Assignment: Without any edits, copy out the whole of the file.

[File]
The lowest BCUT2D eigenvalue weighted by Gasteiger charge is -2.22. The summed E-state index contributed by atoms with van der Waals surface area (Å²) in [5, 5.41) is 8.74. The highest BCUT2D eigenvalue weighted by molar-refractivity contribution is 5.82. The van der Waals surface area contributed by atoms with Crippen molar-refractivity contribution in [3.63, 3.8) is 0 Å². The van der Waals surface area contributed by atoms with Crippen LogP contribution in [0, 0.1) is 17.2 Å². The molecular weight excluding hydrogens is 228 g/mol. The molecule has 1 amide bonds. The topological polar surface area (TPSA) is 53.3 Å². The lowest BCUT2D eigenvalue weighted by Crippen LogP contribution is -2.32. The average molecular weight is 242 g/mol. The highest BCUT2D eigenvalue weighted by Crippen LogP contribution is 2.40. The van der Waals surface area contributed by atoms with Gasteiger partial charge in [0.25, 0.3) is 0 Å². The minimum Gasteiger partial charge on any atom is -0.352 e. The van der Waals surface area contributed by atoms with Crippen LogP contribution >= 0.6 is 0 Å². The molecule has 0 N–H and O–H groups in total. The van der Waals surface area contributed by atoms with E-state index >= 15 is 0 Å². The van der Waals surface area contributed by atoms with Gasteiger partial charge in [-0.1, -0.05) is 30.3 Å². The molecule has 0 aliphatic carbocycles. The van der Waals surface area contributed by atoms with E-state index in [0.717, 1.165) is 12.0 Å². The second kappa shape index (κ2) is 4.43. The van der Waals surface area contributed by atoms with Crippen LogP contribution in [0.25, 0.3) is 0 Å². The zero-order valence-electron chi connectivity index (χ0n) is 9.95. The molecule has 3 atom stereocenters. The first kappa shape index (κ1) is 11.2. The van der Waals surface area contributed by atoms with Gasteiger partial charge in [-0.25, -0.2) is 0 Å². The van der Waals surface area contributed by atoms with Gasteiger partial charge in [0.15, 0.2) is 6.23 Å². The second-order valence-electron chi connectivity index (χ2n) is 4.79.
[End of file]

The lowest BCUT2D eigenvalue weighted by Gasteiger charge is -2.22. The summed E-state index contributed by atoms with van der Waals surface area (Å²) in [5, 5.41) is 8.74. The highest BCUT2D eigenvalue weighted by molar-refractivity contribution is 5.82. The van der Waals surface area contributed by atoms with Crippen molar-refractivity contribution in [3.63, 3.8) is 0 Å². The van der Waals surface area contributed by atoms with Crippen LogP contribution in [0, 0.1) is 17.2 Å². The molecular weight excluding hydrogens is 228 g/mol. The molecule has 1 amide bonds. The topological polar surface area (TPSA) is 53.3 Å². The lowest BCUT2D eigenvalue weighted by Crippen LogP contribution is -2.32. The average molecular weight is 242 g/mol. The highest BCUT2D eigenvalue weighted by Crippen LogP contribution is 2.40. The van der Waals surface area contributed by atoms with Gasteiger partial charge in [0.25, 0.3) is 0 Å². The minimum Gasteiger partial charge on any atom is -0.352 e. The van der Waals surface area contributed by atoms with Crippen LogP contribution >= 0.6 is 0 Å². The molecule has 0 N–H and O–H groups in total. The van der Waals surface area contributed by atoms with E-state index >= 15 is 0 Å². The van der Waals surface area contributed by atoms with Gasteiger partial charge in [-0.1, -0.05) is 30.3 Å². The molecule has 0 aliphatic carbocycles. The van der Waals surface area contributed by atoms with E-state index in [0.717, 1.165) is 12.0 Å². The second kappa shape index (κ2) is 4.43. The van der Waals surface area contributed by atoms with Crippen LogP contribution in [0.25, 0.3) is 0 Å². The zero-order valence-electron chi connectivity index (χ0n) is 9.95. The molecule has 3 atom stereocenters. The first kappa shape index (κ1) is 11.2. The van der Waals surface area contributed by atoms with Gasteiger partial charge in [-0.25, -0.2) is 0 Å². The van der Waals surface area contributed by atoms with Gasteiger partial charge in [0.15, 0.2) is 6.23 Å². The second-order valence-electron chi connectivity index (χ2n) is 4.79.